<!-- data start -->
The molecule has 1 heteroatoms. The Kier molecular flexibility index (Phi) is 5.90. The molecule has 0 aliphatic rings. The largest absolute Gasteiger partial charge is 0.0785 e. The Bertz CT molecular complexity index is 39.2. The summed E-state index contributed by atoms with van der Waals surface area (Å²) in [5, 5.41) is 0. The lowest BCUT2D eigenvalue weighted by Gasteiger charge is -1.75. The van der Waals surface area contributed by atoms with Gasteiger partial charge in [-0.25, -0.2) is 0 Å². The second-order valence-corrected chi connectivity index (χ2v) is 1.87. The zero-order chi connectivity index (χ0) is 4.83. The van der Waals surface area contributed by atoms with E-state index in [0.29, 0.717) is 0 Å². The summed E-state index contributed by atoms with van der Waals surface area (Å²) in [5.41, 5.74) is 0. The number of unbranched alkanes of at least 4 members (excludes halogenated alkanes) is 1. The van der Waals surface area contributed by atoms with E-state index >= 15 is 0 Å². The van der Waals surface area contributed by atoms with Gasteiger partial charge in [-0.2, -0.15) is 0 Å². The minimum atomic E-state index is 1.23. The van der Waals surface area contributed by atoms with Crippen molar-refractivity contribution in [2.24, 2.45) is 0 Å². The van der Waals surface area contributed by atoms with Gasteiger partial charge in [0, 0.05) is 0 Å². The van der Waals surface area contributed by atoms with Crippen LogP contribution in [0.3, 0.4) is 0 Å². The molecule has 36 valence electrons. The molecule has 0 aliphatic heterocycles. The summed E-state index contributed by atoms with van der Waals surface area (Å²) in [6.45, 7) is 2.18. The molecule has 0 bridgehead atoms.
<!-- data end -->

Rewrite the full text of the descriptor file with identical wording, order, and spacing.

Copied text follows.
The molecule has 1 heteroatoms. The Kier molecular flexibility index (Phi) is 5.90. The molecule has 0 aliphatic rings. The largest absolute Gasteiger partial charge is 0.0785 e. The Bertz CT molecular complexity index is 39.2. The summed E-state index contributed by atoms with van der Waals surface area (Å²) in [5, 5.41) is 0. The lowest BCUT2D eigenvalue weighted by Gasteiger charge is -1.75. The van der Waals surface area contributed by atoms with Gasteiger partial charge in [-0.25, -0.2) is 0 Å². The second-order valence-corrected chi connectivity index (χ2v) is 1.87. The zero-order chi connectivity index (χ0) is 4.83. The van der Waals surface area contributed by atoms with E-state index in [0.29, 0.717) is 0 Å². The summed E-state index contributed by atoms with van der Waals surface area (Å²) in [5.41, 5.74) is 0. The number of unbranched alkanes of at least 4 members (excludes halogenated alkanes) is 1. The van der Waals surface area contributed by atoms with E-state index >= 15 is 0 Å². The van der Waals surface area contributed by atoms with Gasteiger partial charge in [-0.2, -0.15) is 0 Å². The minimum atomic E-state index is 1.23. The van der Waals surface area contributed by atoms with Crippen molar-refractivity contribution in [2.24, 2.45) is 0 Å². The van der Waals surface area contributed by atoms with Gasteiger partial charge in [0, 0.05) is 0 Å². The van der Waals surface area contributed by atoms with Crippen LogP contribution in [0.3, 0.4) is 0 Å². The molecule has 36 valence electrons. The molecule has 0 aliphatic heterocycles. The summed E-state index contributed by atoms with van der Waals surface area (Å²) in [6.45, 7) is 2.18. The molecule has 0 bridgehead atoms.